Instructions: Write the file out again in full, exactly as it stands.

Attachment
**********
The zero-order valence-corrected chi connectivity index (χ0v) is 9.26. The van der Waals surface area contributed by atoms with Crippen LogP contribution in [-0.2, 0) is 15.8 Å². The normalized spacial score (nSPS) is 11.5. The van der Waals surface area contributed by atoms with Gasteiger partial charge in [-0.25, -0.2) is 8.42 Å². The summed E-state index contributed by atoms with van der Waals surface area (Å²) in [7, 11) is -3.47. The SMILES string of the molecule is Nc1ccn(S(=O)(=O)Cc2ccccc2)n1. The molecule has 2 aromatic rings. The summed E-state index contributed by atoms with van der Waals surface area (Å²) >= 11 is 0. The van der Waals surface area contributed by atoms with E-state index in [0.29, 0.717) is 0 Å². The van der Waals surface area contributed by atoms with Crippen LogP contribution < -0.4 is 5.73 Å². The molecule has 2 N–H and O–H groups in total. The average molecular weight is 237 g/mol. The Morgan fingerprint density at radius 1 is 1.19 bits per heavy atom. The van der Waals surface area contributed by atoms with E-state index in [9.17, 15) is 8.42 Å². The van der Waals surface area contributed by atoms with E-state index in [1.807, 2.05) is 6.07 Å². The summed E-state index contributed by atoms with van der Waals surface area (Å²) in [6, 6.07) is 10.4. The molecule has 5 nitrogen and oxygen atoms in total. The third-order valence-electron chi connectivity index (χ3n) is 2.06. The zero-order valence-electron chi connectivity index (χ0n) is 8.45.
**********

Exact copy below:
The zero-order valence-corrected chi connectivity index (χ0v) is 9.26. The van der Waals surface area contributed by atoms with Crippen LogP contribution in [-0.2, 0) is 15.8 Å². The normalized spacial score (nSPS) is 11.5. The van der Waals surface area contributed by atoms with Gasteiger partial charge in [-0.25, -0.2) is 8.42 Å². The summed E-state index contributed by atoms with van der Waals surface area (Å²) in [7, 11) is -3.47. The SMILES string of the molecule is Nc1ccn(S(=O)(=O)Cc2ccccc2)n1. The molecule has 2 aromatic rings. The summed E-state index contributed by atoms with van der Waals surface area (Å²) >= 11 is 0. The van der Waals surface area contributed by atoms with E-state index in [0.29, 0.717) is 0 Å². The van der Waals surface area contributed by atoms with Crippen LogP contribution < -0.4 is 5.73 Å². The molecule has 2 N–H and O–H groups in total. The average molecular weight is 237 g/mol. The Morgan fingerprint density at radius 1 is 1.19 bits per heavy atom. The van der Waals surface area contributed by atoms with E-state index in [9.17, 15) is 8.42 Å². The van der Waals surface area contributed by atoms with E-state index in [1.807, 2.05) is 6.07 Å². The summed E-state index contributed by atoms with van der Waals surface area (Å²) in [6, 6.07) is 10.4. The molecule has 5 nitrogen and oxygen atoms in total. The third-order valence-electron chi connectivity index (χ3n) is 2.06. The zero-order valence-electron chi connectivity index (χ0n) is 8.45.